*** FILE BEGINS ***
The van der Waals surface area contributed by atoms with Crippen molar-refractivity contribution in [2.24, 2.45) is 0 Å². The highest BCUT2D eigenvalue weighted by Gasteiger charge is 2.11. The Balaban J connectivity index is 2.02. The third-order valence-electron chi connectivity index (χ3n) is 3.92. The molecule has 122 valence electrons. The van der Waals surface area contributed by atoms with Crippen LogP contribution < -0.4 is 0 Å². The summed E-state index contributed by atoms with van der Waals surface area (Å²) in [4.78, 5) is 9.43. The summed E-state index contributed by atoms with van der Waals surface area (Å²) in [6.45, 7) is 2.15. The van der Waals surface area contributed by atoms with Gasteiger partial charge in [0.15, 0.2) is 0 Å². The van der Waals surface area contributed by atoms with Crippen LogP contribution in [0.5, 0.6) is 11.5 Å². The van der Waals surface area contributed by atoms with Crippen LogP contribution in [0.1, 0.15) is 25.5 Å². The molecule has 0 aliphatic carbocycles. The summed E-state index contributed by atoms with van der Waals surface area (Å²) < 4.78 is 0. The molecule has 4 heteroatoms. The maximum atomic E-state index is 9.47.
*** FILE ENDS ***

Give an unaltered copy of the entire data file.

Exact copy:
The van der Waals surface area contributed by atoms with Crippen molar-refractivity contribution in [2.24, 2.45) is 0 Å². The highest BCUT2D eigenvalue weighted by Gasteiger charge is 2.11. The Balaban J connectivity index is 2.02. The third-order valence-electron chi connectivity index (χ3n) is 3.92. The molecule has 122 valence electrons. The van der Waals surface area contributed by atoms with Crippen LogP contribution < -0.4 is 0 Å². The summed E-state index contributed by atoms with van der Waals surface area (Å²) in [4.78, 5) is 9.43. The summed E-state index contributed by atoms with van der Waals surface area (Å²) in [6.45, 7) is 2.15. The van der Waals surface area contributed by atoms with Gasteiger partial charge in [0.15, 0.2) is 0 Å². The van der Waals surface area contributed by atoms with Crippen LogP contribution in [0.5, 0.6) is 11.5 Å². The van der Waals surface area contributed by atoms with Crippen LogP contribution in [0.1, 0.15) is 25.5 Å². The molecule has 0 aliphatic carbocycles. The summed E-state index contributed by atoms with van der Waals surface area (Å²) < 4.78 is 0. The molecule has 4 heteroatoms. The maximum atomic E-state index is 9.47.